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Five things to know about Germany’s new Covid testing rules

Germany is making some sweeping changes to its Covid testing and travel rules. Here's five things we've found out that you'll probably want to know before you hit the road.

Five things to know about Germany's new Covid testing rules
Unvaccinated travellers returning from non-risk areas like Switzerland must supply a negative test, even if they are travelling by car or train. Photo: picture alliance/dpa/dpa-tmn | Bernhard Krieger

1. Tests are required, regardless of how you get here and where you arrive from

That’s right: according to the Health Ministry, from August 1st, everyone over 12 will be required to supply a negative test or proof of vaccination or recovery when entering Germany – with no exceptions. 

That means that even if you’re driving from a country like Austria that’s not on the risk list, you’ll still need to have your PCR or antigen test (or vaccine passport) at the ready, because you’ll be expected to have these if you do get checked. 

READ ALSO: Germany to require Covid tests for all unvaccinated travellers arriving by ‘plane, car or train’

The same applies to taking a ferry from Finland or a train from the Czech Republic. As the Health Ministry emphasises: “Travellers from 12 years of age must have a negative test result, proof of vaccination or proof of recovery upon entry, regardless of the type of transport and regardless of whether a previous stay in a high-risk or virus variant area has taken place.” 

With the threat of a significant surge in infections like we’ve seen in Spain and the Netherlands in recent weeks, it seems German politicians are making a concerted effort to standardise their travel rules and close any loopholes. So now they’re making it simple. 

Though the likelihood of getting checked when driving across the border from Luxemburg might be minimal, one thing’s clear: opting to go by car rather than plane won’t spare you the cash for a test anymore. (Though getting vaccinated will.)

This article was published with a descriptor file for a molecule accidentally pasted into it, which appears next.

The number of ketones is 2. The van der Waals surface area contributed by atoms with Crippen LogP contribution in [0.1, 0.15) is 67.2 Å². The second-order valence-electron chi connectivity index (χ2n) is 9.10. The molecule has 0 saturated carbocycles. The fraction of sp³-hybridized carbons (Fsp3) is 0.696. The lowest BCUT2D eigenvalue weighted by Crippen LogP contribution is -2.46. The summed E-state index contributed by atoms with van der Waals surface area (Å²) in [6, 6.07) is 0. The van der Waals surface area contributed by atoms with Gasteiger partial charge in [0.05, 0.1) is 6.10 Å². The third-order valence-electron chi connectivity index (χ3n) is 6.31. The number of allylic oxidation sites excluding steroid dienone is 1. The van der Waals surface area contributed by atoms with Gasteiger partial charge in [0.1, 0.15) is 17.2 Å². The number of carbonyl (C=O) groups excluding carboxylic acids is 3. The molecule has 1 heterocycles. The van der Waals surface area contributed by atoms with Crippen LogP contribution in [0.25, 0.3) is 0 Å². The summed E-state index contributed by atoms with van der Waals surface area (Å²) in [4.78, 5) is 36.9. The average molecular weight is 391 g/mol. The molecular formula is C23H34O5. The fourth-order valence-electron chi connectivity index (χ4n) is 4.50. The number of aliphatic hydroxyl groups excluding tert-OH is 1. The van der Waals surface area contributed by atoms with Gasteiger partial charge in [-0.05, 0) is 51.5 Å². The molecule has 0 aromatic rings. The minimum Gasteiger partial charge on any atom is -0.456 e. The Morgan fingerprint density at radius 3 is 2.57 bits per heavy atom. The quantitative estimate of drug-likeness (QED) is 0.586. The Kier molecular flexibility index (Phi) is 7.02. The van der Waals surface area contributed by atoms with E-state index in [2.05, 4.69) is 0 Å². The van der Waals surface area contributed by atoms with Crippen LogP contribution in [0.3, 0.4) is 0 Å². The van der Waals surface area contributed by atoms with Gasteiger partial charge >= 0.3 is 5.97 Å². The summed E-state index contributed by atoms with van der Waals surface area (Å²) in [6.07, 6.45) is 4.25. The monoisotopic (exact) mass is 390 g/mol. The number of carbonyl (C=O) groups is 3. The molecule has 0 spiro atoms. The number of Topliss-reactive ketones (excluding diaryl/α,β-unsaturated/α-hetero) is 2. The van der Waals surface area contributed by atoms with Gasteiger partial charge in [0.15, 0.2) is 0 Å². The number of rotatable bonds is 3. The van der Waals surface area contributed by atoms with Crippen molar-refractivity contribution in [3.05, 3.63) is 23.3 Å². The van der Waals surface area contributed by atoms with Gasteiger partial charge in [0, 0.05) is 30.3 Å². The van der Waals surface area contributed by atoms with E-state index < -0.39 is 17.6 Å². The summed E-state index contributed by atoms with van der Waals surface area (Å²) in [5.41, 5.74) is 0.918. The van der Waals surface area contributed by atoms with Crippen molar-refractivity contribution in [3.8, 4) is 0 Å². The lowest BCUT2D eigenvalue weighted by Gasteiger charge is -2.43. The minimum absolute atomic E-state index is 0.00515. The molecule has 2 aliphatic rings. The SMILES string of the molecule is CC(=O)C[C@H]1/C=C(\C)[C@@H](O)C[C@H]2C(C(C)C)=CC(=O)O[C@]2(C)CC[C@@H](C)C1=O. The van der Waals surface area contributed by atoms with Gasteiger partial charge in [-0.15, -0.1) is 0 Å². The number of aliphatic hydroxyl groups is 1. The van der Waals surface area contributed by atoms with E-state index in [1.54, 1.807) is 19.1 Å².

READ ALSO: Why (and where) Germans are choosing to go on holiday by car this year

2. The testing and quarantine rules don’t apply to super-short trips 

OK, the rules are a lot more uniform than they used to be, but it wouldn’t be Germany without some Sonderregelungen (special regulations). In this case, we’ve got one for the commuters.

According to the new regulations, if you’re only hopping across the border for less than 24 hours – for example, to commute to work or study – you only need to supply a test if the country you’re returning from is a risk area. Rather than supply tests every time they cross the border, cross-border commuters will only need to show these twice a week.

You can hop across the border without a test to go to your job in Zurich – but not to purchase a kilo or two of Swiss cheese. Photo: picture alliance/dpa/KEYSTONE | Georgios Kefalas

So, to summarise, if you’re returning from your day job in Switzerland (which is not on the risk list) you shouldn’t have to show a test, but if you’re regularly in the Netherlands for university lectures (which is a high-incidence area), you may be asked to show one twice a week.

Popping across the border to buy some Swiss cheese, however, doesn’t appear to exempt you from needing a test – in general, you’ll need to have professional or educational reasons for crossing the border regularly. 

It’s also worth mentioning that if you only pass through a risk area without stopping there, you’re exempt from needing to quarantine. 

At present, it’s still unclear how exactly the rules on short commuter trips will be enforced, but we’ll keep you informed once we know more. 

3. There are no ‘basic risk areas’ anymore

And then there were two: high-incidence areas and virus variant areas. From Sunday, the basic risk area category is being scrapped – so you can expect to see a slightly slimmer version of the Robert Koch Institute’s risk area list from August onwards.